ST. LOUIS, MISSOURI – Fourteen clergy from seven faith traditions largely won an important ruling in their lawsuit Friday challenging Missouri’s abortion ban and restrictions on medication abortion, all of which unconstitutionally impose one narrow religious doctrine on all Missouri residents and violate the separation of church and state. Judge Jason Sengheiser ruled that all of the clergy have sufficiently demonstrated standing at this stage of the litigation to bring the lawsuit and can proceed to litigate the case.
The court allowed the clergy to move forward with their challenges to the total abortion ban and medication abortion regulations, though it dismissed challenges to other restrictions that collectively decimated abortion access in the state even before the U.S. Supreme Court overturned Roe v. Wade last year. The court also concluded that several local prosecutors should not be defendants in the case, but this does not prevent the case from proceeding. The court rejected all of Missouri’s other arguments against the lawsuit, including the arguments based on the U.S. and Missouri Constitutions.
Ruling a “great first step” toward restoring religious & reproductive freedom
“We largely prevailed and can now litigate our case, which will strike this abortion ban down as a violation of the separation of church and state,” said Rachel Laser, president and CEO of Americans United for Separation of Church and State. “We need a national recommitment to the separation of church and state – that will protect both religious freedom and reproductive freedom. This ruling is a great first step.”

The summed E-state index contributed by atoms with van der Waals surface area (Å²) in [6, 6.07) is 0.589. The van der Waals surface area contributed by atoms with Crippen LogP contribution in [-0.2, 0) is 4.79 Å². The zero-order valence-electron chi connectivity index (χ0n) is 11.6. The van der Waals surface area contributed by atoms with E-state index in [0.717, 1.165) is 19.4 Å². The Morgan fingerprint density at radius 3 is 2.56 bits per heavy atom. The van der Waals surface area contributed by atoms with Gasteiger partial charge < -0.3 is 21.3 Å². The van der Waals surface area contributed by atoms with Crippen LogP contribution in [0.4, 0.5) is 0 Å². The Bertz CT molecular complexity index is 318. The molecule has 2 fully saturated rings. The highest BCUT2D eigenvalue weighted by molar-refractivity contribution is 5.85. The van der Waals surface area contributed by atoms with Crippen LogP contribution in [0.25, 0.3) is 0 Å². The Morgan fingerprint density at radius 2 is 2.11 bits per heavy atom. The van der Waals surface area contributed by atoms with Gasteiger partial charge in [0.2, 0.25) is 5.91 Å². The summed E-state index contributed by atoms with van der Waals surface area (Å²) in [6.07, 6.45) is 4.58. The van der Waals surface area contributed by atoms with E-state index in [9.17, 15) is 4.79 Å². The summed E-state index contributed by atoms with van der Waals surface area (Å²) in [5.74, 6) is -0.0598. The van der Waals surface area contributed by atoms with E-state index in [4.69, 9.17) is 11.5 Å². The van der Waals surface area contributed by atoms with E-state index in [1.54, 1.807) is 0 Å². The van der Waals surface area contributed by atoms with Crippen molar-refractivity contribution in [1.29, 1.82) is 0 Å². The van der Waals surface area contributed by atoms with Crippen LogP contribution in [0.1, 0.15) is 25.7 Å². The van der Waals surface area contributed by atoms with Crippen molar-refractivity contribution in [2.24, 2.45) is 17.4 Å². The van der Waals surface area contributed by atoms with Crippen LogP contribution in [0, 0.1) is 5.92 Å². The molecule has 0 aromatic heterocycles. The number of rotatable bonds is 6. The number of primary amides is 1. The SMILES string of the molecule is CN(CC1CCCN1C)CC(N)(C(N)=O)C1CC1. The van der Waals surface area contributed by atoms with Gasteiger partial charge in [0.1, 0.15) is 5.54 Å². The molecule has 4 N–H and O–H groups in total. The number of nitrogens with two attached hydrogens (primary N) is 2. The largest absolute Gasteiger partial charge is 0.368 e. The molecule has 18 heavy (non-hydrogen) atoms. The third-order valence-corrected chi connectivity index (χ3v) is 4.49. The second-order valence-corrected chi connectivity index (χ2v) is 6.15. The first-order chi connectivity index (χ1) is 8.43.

“We applaud the court’s decision allowing our challenges to Missouri’s harmful and unconstitutional total abortion ban and restrictions on medication abortion to proceed,” said Michelle Banker, Director of Reproductive Rights and Health Litigation at the National Women’s Law Center. “But we are disappointed that the court stopped short of hearing our challenge to the many other medically unnecessary restrictions which made abortion inaccessible to so many long before Roe was overturned. So while this decision is certainly a victory that we celebrate, it is a reminder that it will take all of us, and every tool we have, to meaningfully restore abortion access in Missouri.”
Faith leaders: Missouri abortion bans violate state constitution’s promise of church-state separation
The lawsuit, Rev. Traci Blackmon v. State of Missouri, was filed in January during a week that began with National Religious Freedom Day and Martin Luther King Jr. Day and ended with what would have been the 50th anniversary of the Roe v. Wade decision. These faith leaders felt it critical to challenge the Missouri abortion bans, which violate religious freedom and the state constitution’s promise of church-state separation.
Americans United for Separation of Church and State, the National Women’s Law Center (NWLC) and the law firm Arnold & Porter represent the fourteen members of the clergy, whose various faiths call them to support abortion access because of the critical importance it holds for the health, autonomy, economic security, and equality of women and all who can become pregnant. Religious traditions represented by the plaintiffs include Baptist, Episcopalian, Orthodox Judaism, United Church of Christ, Reform Judaism, Unitarian Universalism and United Methodist. One plaintiff is also a state legislator.